WHEN Australia’s own ‘Wild’ Will Tomlinson steps through the ropes at an illustrious MGM Grand Garden Arena in Las Vegas on March 8th, it will mark yet another milestone achieved in what is already a decorated pugilistic career that has seen the Bairnsdale-born product rise through the amateur ranks, before turning professional where state, national, regional and world title honours have all found their way onto the Tomlinson mantlepiece.
“It’s amazing, you know,” says Tomlinson. “It’s been a dream come true. I’ve worked very hard for a very long time – and to finally be here – it’s something else.”
“I’m signed to the biggest promoter in the world with Golden Boy Promotions,” he continued. “To have my name signed onto a roster next to guys like Canelo (Alvarez) and Mayweather, it’s an overwhelming feeling.”
Tomlinson, 27, has had designs on making the well overdue move abroad to the US for quite some time. While the move was initially announced post-fight, following a hard twelve round tussle with South African Malcom Klassen last May, it has taken a little while longer for Tomlinson to finally get the green light – and the three year VISA – he has longed for, for many months on end.
“There were some restless nights.” admits Tomlinson. “Waiting for the VISA and getting all the paperwork out the way, it was incredibly frustrating. I just want to fight, but I realise there is a lot more behind the scenes that goes on and I needed to wait for the wheels to eventually be in motion.”
The frustrations that Tomlinson speaks of were highlighted in the past week, when the International Boxing Organisation (IBO), the affiliated sanctioning body that Tomlinson had held their version of the super featherweight world championship for eighteen months and three title defences, stripped the Australian due to inactivity despite it being just over nine months since Tomlinson has last defended his title.
“It’s hard, it really is.” a clearly frustrated Tomlinson stated. “I trained so hard for that title, I went to war with Alan Herrera for that belt, I literally bled for it. They say blood, sweat and tears go into winning a world title and I can attest to that.”
The reality is that while he may have lost his coveted world title belt without losing a professional prizefight, Tomlinson sits in a lucrative position, with lofty top-ten rankings with all four of the major governing bodies (WBC/WBA/IBF/WBO)- meaning Tomlinson is literally a phone call away from the major leagues.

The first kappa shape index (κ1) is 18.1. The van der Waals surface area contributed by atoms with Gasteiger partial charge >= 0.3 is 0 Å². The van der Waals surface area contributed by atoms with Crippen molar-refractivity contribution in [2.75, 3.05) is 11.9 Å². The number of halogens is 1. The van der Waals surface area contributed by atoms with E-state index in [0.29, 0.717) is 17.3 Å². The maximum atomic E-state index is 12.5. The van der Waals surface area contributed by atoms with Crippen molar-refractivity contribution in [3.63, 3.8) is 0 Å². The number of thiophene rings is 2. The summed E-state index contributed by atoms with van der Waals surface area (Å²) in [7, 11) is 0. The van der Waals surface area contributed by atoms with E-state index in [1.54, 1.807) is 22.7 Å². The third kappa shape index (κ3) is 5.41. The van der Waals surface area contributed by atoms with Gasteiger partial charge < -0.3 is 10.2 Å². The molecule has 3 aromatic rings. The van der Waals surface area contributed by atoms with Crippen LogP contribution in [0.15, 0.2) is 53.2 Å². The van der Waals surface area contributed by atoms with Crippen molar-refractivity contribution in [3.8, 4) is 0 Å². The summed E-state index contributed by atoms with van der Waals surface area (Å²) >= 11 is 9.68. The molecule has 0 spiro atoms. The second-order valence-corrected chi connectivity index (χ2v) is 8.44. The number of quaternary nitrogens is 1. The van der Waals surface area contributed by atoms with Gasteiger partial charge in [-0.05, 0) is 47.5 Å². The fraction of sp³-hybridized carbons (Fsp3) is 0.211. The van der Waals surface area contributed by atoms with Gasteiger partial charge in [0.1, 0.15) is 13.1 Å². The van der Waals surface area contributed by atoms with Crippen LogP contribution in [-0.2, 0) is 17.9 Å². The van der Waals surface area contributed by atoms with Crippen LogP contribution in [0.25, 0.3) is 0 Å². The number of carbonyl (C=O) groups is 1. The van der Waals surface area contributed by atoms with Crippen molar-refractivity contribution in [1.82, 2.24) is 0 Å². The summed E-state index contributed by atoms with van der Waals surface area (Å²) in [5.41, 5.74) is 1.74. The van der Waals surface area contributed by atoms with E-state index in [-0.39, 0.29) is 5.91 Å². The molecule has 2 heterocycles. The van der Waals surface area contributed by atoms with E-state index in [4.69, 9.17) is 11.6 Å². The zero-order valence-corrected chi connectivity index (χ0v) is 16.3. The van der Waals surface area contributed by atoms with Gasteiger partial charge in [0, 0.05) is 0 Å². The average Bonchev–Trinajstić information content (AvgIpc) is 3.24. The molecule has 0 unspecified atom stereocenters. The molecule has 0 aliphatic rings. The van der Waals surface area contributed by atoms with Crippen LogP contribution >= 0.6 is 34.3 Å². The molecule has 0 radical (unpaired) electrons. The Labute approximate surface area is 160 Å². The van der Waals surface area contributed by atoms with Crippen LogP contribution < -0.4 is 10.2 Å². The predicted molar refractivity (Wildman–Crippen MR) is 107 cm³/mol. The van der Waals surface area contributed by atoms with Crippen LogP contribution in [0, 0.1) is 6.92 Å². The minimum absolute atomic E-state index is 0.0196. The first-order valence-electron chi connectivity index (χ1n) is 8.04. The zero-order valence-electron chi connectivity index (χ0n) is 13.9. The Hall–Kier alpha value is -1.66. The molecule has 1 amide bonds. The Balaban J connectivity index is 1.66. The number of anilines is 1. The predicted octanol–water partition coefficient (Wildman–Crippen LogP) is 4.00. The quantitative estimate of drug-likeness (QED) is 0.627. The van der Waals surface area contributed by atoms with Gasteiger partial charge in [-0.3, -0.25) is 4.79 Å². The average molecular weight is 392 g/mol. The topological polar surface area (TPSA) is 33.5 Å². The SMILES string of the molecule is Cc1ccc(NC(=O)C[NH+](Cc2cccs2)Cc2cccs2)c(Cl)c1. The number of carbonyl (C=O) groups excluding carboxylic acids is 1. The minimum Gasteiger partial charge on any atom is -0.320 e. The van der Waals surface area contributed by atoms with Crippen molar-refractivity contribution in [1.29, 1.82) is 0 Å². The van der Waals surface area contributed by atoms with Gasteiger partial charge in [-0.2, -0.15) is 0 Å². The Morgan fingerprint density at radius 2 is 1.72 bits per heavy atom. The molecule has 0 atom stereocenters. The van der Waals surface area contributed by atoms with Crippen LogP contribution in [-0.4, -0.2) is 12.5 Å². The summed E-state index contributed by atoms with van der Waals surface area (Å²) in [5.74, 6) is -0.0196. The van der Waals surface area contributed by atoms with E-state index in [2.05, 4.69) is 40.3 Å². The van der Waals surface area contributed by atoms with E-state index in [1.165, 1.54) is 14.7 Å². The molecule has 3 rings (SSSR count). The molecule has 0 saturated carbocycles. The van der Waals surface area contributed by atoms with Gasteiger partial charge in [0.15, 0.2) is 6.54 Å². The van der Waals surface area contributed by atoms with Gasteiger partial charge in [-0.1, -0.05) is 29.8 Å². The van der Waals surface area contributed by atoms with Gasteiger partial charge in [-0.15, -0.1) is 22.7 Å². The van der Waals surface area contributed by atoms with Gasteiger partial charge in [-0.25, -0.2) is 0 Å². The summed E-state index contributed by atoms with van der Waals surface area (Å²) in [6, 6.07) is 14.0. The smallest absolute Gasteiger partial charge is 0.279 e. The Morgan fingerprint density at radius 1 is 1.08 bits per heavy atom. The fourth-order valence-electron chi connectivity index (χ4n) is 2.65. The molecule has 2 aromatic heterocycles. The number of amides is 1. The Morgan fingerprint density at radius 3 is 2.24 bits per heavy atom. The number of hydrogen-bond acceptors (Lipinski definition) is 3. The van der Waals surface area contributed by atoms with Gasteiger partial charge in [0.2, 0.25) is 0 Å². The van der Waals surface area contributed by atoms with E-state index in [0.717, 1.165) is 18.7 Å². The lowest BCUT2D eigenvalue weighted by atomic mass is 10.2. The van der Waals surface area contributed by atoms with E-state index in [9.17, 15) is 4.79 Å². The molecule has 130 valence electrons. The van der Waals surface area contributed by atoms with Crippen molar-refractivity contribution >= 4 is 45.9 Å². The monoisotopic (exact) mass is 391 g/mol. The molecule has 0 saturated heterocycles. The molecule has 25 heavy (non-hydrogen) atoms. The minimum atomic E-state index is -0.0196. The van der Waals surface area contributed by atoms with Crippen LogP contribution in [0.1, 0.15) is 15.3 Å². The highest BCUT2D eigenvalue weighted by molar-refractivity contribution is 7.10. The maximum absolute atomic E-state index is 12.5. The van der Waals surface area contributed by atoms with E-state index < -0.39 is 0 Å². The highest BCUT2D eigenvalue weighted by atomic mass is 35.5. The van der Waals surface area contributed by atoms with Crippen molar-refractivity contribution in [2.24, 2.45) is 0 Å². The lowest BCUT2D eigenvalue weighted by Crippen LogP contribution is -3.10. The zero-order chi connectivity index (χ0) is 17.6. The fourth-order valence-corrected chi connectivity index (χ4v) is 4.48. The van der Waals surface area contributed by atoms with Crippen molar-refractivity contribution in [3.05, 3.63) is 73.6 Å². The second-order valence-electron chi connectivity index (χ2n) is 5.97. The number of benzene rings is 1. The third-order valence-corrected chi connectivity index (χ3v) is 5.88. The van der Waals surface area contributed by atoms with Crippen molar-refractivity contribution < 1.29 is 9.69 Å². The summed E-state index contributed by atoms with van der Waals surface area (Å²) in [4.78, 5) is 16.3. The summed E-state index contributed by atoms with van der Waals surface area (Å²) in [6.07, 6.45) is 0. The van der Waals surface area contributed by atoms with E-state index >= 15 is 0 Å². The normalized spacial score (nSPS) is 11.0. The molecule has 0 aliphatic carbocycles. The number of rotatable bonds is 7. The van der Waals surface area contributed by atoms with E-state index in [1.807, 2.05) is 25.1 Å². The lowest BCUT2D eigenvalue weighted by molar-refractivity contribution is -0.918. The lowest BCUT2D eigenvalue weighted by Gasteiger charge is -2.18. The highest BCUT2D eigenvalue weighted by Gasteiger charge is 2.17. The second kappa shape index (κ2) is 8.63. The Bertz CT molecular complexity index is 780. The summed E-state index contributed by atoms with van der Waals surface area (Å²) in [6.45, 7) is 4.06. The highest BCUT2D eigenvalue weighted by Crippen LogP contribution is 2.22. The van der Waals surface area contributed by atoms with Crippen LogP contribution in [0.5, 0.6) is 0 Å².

The start of this new journey begins on March 8th, when Tomlinson makes his US debut under the bright lights of the MGM Grand, where he fights Jerry Belmontes (18-3, 5 KOs), a talented trickster from Corpus Christi, Texas, who will attempt to give Tomlinson all the can handle. They will fight on the undercard of the first pay-per-view card of 2014, a collision between highly-rated Mexican’s Saul ‘Canelo’ Alvarez and Alfredo Angulo.
“He (Belmontes) isn’t the kind of guy I wanted first up, but I understand the process.” said Tomlinson. “I need to put this guy away, he’s never been knocked out and I’ll make a statement when I’m the first one to do it. I treat every fight the same, so Belmontes will know he’s in for a fight.”
Tomlinson, who boasts an undefeated record in twenty-one fights (21-0-1, 12 KOs) will also be fighting under a new trainer. Since making the move abroad, Tomlinson has been training with Manuel Robles Jr, a respected but highly underrated trainer, who the Australian believes will take him all the way to the top.
“It’s a great gym and Manny has a gym that is one of the most underrated in this area.” said Tomlinson. “I’m training alongside guys like US Olympian Terrell Gausha and Chris Van Heerden. These guys push me to take it to that next level – I couldn’t have asked for a better gym.”
“It’s one fight at a time, but I know what I’ve signed up for,” closes Tomlinson.
“It’s win at all costs.”